Molecular Analysis of the shaking-b Locus of Drosophila melanogaster

Crompton, Douglas Ewan (1995) Molecular Analysis of the shaking-b Locus of Drosophila melanogaster. PhD thesis, University of Glasgow.

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One strategy for the isolation of molecules required for the establishment of specific synapses is to screen for mutations which disrupt identified neuronal connections and subsequently to clone and characterise the genes involved. The giant fibre system of Drosophila melanogaster is an ideal focus for such investigations. This system mediates the fly's jump-escape response, allowing neuronal connectivity mutants to be isolated as a subset of those flies which fail to jump in response to a light-off stimulus. The Passover mutation was isolated in this way, and was subsequently shown to be an allele of the shaking-B (shak-B) locus, thus implicating shaking-B in the establishment of neuronal connectivity, and inspiring the molecular analysis which is reported here. Genetic analysis reveals two distinct functions at the shaking-B locus, one (termed shak-B(neural)) is required for the normal development of the imaginal nervous system, while the other, shak-B(lethal) is an essential function, without which the animals die as embryos or first instar larvae. Most shaking-B alleles disrupt both of these genetic functions, although some (like shak-B passover) are specifically neural, while others (such as shak-B L41) affect only the essential function. The 19E3 polytene region in which shaking-B resides was cloned by chromosome walking from microcloned entry points and the breakpoints of deficiency chromosomes which encroach upon the shak-B region were used to define a 15 kb stretch of walk in which at least some of the gene must lie. Unique DNA fragments from this area were used to probe cDNA libraries and the embryonic cDNA KE2(1.8) was isolated. The KE2(1.8) cDNA was sequenced and found to contain no extensive regions of reading frame, though an internal 122 codon open reading frame (ORF) was implicated by computer algorithms as a likely coding region, and was found be highly homologous to the N terminus of the Drosophila Ogre protein and to part of the C. elegans Unc-7 protein, both of which are implicated in nervous system development. An asymmetric PCR strategy was used to sequence this small ORF from shak-B mutant chromosomes, and a 17 bp deletion which is predicted to abolish translation of the ORF was found to underlie the shak-BL41 allele. Due to the rarity of shak-B cDNAs, a library screening strategy based upon inverse PCR was devised. This technique enabled the isolation of cDNAs representing a further four shak-B transcript forms, while yet another two cDNAs were isolated by conventional means. Sequence analysis of these clones and of the genomic regions from which they were derived has provided a wealth of data regarding the putative products and genomic organisations of these transcripts. The SIPC8 cDNA contains an ORF of 372 residues, implying a protein of 44.4 kDa with extended homology to Ogre and Unc-7. In the neural and lethal shak-B alleles shak-B allelels and shak-B r-9-29 this reading frame was found to be disrupted by a mutation which introduces a stop codon in a downstream exon. This finding, together with the identification of the shak-BEC201 allele suggested that Shak-B(neural) and Shak'B(lethal) proteins have unique N terminal regions but converge upon common C terminal sequences. While the SIPC8 cDNA is disrupted by lesions causing lethal alleles, the P2.4 cDNA isolated by Krishnan and colleagues was found to contain an ORF with a unique N terminus, and a C terminus common to that of the SIPC8 reading frame. The unique N terminus of P2.4 was found (BCrishnan et aL, 1993) to be disrupted by lesions underlying shak-B(neural) mutations including shak-B passover go fulfilling the criteria demanded of a shak-B(neural) transcript. Shak-B proteins contain hydrophobic segments suggestive of transmembrane domains, and assessment of the likely transmembrane dispositions of all putative Shak-B proteins was carried out using optimal computer algorithms. Based on these structural predictions and on the phenotypes and expression patterns of shaking-B and its homologues, the possible functions of Shaking-B proteins are considered.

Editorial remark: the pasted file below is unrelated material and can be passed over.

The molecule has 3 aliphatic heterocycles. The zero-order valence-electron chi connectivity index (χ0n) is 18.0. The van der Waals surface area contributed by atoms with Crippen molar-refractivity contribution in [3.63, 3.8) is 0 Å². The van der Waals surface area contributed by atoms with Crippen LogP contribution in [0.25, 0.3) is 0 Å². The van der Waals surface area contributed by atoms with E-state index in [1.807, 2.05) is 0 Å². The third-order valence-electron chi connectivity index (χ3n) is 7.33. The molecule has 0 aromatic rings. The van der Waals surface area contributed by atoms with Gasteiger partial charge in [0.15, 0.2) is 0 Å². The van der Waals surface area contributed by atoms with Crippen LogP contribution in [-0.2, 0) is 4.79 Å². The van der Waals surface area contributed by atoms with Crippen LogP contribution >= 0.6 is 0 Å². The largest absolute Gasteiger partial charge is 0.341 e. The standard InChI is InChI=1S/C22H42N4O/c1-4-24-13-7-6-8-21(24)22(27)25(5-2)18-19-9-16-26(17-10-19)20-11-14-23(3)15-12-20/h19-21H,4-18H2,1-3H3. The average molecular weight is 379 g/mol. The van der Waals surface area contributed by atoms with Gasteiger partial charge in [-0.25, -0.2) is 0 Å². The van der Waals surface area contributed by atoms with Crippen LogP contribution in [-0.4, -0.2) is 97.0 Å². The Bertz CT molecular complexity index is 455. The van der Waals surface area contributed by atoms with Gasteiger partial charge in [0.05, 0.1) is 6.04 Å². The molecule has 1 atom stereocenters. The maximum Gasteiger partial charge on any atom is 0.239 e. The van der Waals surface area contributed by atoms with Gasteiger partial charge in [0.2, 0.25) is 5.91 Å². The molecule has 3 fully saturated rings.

Item Type: Thesis (PhD)
Qualification Level: Doctoral
Additional Information: Adviser: Jane Davies
Keywords: Genetics, Molecular biology, Neurosciences
Date of Award: 1995
Depositing User: Enlighten Team
Unique ID: glathesis:1995-75540
Copyright: Copyright of this thesis is held by the author.
Date Deposited: 19 Nov 2019 19:31
Last Modified: 19 Nov 2019 19:31

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